Decay-associated difference spectra of the ultrafast photoresponse.Comparison of DADS that result from SVD and global analysis of ultrafast transient absorption data acquired between −1.5 ps and ∼3 ns following photoexcitation of CarH-GS (a–d) and free AdoCbl (e–h). The constant functions (a,e) describe the baseline. The remaining black lines show the dynamic components from fresh sample with lifetimes τ1–3 (b–d: 1.9 ps, 794 ps and ≫3 ns, respectively), for CarH and τ1–4 (f–h: 10 ps, 120 ps, 467 ps (dashed) and ≫3 ns, respectively) for AdoCbl. Blue lines are DADS from sample that has mostly converted to the monomeric light state (CarH-LS); they show one constant (a) and one dynamic component with lifetime τ=3.2 ps (b).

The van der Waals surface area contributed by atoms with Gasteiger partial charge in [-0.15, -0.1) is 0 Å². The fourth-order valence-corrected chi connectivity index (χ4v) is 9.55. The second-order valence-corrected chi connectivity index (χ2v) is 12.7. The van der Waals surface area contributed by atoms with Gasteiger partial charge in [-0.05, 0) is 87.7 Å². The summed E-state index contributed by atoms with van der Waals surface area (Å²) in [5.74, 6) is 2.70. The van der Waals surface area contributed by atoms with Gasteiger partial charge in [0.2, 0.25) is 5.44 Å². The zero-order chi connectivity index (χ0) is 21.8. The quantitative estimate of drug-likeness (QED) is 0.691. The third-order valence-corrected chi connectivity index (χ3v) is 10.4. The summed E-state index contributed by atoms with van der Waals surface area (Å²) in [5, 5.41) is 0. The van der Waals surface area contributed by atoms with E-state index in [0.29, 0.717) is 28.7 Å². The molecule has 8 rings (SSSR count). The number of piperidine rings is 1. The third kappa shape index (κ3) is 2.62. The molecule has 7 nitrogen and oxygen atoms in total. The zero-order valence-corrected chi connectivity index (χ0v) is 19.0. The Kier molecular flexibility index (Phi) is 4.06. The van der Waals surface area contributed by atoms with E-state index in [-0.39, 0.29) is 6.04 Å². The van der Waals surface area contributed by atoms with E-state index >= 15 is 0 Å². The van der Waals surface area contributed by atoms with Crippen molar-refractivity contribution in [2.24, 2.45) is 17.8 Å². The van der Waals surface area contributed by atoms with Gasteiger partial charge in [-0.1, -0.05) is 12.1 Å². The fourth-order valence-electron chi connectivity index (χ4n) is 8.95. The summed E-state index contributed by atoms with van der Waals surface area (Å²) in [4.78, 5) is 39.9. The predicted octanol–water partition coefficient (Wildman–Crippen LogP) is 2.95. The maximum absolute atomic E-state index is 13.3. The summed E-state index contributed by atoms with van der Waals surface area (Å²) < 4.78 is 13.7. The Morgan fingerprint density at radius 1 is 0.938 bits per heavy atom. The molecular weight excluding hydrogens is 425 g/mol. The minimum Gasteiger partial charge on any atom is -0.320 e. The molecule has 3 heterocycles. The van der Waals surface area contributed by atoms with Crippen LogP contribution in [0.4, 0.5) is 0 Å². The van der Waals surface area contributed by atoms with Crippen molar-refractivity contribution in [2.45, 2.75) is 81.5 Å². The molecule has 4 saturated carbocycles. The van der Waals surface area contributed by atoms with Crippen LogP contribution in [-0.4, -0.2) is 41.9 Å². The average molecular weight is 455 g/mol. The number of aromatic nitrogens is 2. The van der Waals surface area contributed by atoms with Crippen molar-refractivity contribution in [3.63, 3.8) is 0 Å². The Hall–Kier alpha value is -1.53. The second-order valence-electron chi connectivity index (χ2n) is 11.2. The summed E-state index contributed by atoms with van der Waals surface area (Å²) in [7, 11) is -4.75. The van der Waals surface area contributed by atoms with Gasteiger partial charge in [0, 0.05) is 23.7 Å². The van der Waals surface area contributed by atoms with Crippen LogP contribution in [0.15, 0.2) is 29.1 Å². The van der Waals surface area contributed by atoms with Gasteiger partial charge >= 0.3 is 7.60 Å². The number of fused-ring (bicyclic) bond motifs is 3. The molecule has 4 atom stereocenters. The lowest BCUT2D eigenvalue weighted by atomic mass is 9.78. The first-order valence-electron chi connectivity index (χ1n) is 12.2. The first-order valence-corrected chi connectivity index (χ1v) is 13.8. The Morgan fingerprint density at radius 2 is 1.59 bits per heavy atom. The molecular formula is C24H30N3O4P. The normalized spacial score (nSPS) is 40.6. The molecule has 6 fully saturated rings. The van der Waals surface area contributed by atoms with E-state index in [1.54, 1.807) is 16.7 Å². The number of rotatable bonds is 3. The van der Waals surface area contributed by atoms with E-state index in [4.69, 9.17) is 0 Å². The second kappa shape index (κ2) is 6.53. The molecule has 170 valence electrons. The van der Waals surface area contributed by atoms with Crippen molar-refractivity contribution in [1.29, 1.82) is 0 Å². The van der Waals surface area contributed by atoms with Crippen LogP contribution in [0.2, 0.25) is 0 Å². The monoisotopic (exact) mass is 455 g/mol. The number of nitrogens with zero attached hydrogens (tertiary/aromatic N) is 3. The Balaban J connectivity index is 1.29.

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f4: Decay-associated difference spectra of the ultrafast photoresponse.Comparison of DADS that result from SVD and global analysis of ultrafast transient absorption data acquired between −1.5 ps and ∼3 ns following photoexcitation of CarH-GS (a–d) and free AdoCbl (e–h). The constant functions (a,e) describe the baseline. The remaining black lines show the dynamic components from fresh sample with lifetimes τ1–3 (b–d: 1.9 ps, 794 ps and ≫3 ns, respectively), for CarH and τ1–4 (f–h: 10 ps, 120 ps, 467 ps (dashed) and ≫3 ns, respectively) for AdoCbl. Blue lines are DADS from sample that has mostly converted to the monomeric light state (CarH-LS); they show one constant (a) and one dynamic component with lifetime τ=3.2 ps (b).